The NYT story about Al Qaeda’s new leadership is getting most of the Pakistan-related headlines today, but feel free to skip it. It’s a snoozer, and aside from its mention of a few jihadi noms de guerre that none of us have heard before, the news value is negligible. Here’s the one and only interesting part:
Officials are also divided and somewhat puzzled about Iran’s role in pursuing Qaeda figures.
Intelligence officials say they believe that the Iranian government has in some cases been quite active in the hunt and has put under house arrest a number of top operatives who fled from Afghanistan after the Sept. 11 attacks, including the Egyptian operations chief Saif al-Adel and Saad bin Laden, one of the Qaeda leader’s sons.
But officials say they believe that several other important Qaeda figures may be operating in Iran, including an Egyptian known as Abu Jihad al-Masri and a Libyan explosives expert named Atiyah Abd al-Rahman, who is thought to travel between Iran and Pakistan’s tribal areas.
These stories about Iran being secretly in league with Sunni jihadis pop up from time to time, but they’re so murky as to be scarcely worth speculating about. The other news tidbit in the Times piece is about jihadis returning to Pakistan from Iraq to share the skillz they’ve learned fighting U.S. troops, a fact which some lefty blogs predictably are making much of without considering that that sort of thing works both ways. Like I say, not really worth your time.
Instead, go over to LGF and watch the video of Channel 4’s report on Jamia Hafsa, the madrassa for women located next door to Lal Masjid, a.k.a. “the red mosque,” which itself is within walking distance from the seat of Pakistan’s government in Islamabad. Remember that story from last week about fanatics in burqas raiding a brothel and kidnapping the madam? That was the Jamia Hafsa glee club in action. I gave you the heads up there too about Abdul Rashid Ghazi, the pro-jihadist imam of Lal Masjid who’s emerging as a threat to Musharraf. He’s interviewed in the clip. Roggio put out an APB about him two weeks ago:
The “many Taliban who have been preparing for Musharraf’s ouster” in Islamabad include Ghazi Abdul Rasheed and Maulana Abdul Aziz, the leaders of the Lal Masjid, or Red Mosque, in Islamabad. Rasheed and Aziz are the “leading ideologues of the Pakistani Taliban” and are “wanted by Pakistan’s interior ministry.”
Rasheed and Aziz issued a religious edict in 2004 that forbade soldiers from fighting in South Waziristan. “The decree stated that Pakistani soldiers fighting South Waziristan did not deserve a Muslim funeral or burial at Muslim cemeteries in the event that they were killed while fighting in the tribal region which lies on the Pakistan-Afghan border.” Musharraf is reported to have order an airstrike on the Lal Masjid, inside his own capital city, but the military declined.
Musharraf is playing the same game with Ghazi and his ilk right now that Mubarak plays with the Muslim Brotherhood in Egypt, using the alleged fanaticism of the public to justify his authoritarian rule to the west. But is it true? Time notes that only 13% voted for fundamenatalists in the last elections. The military’s getting tired of dictatorship too, allegedly:
How the military feels about Musharraf and the elections is also a crucial variable. Those who have spoken privately with senior Pakistani officers say they are eager for a return to democratic rule.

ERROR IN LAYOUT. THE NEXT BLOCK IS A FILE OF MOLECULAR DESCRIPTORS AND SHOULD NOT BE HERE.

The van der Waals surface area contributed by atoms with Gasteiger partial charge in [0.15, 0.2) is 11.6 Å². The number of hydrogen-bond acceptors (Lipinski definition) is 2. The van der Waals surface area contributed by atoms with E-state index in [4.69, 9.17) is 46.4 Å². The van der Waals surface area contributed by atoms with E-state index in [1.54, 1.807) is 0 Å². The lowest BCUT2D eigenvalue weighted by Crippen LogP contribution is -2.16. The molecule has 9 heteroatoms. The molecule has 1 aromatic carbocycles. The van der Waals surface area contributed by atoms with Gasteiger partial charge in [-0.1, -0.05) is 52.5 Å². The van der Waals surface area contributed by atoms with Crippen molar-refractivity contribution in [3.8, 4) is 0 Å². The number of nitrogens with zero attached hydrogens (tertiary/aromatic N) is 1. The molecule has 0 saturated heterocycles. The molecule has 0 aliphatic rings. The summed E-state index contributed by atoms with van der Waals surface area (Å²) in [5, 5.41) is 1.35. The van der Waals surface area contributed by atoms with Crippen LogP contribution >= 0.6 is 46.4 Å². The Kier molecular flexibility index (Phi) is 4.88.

“I have not met a military official who does not want an election in this country,” a Western diplomat said. “There’s a desire for legitimacy.”
But the diplomat, who was not authorized to speak for the record, said that desire does not stem from any dissatisfaction with Musharraf and that the general remains popular among the top brass. “How could he not be?” the diplomat said. “He personally signed off on every senior promotion that has occurred over the past 10 years.”
Time thinks Musharraf may eventually be cowed by Ghazi and the Islamists into declaring martial law in Islamabad, which would be dicey given the popular dissatisfaction with him right now over the firing of the country’s chief justice. That would explain Ghazi’s provocations lately, including the brothel incident and the sit-in at the children’s library. That’s also mentioned in the clip. Click the image to watch.
Update: An op-ed in Dawn calls Ghazi’s maneuvering a “creeping coup.”
The situation today is that the leaders of Lal Masjid are declaring victory in this latest round. The children’s library is still in their control, and their baton-wielding force patrols the streets in the area. The authorities keep claiming that a number of wanted men are hiding inside the mosque but remain reluctant to take action. The excuse they offer is that the use of force may result in bloodshed. That brute force was used only a few days ago to crush opposition supporters a few hundred yards from Lal Masjid is easily forgotten.
Lal Masjid is supported by not only the Hafsa and Fareedia madressahs but also has the backing of a dozen or so other large and small seminaries in different parts of city. And their students — almost all of them from outside the city — can assemble at the shortest possible notice, as has been witnessed during recent protest gatherings…
To them the stand-off in Islamabad may not yet be a huge crisis as has been the case with crises in the past. It may take a while for the decision-makers to understand how dire the situation has become. In the meantime, the creeping coup by the Pakistani Taliban will continue unchecked to challenge the writ of the government and the state. And perhaps alter the country’s social fabric to an extent that it is rendered unrecognisable.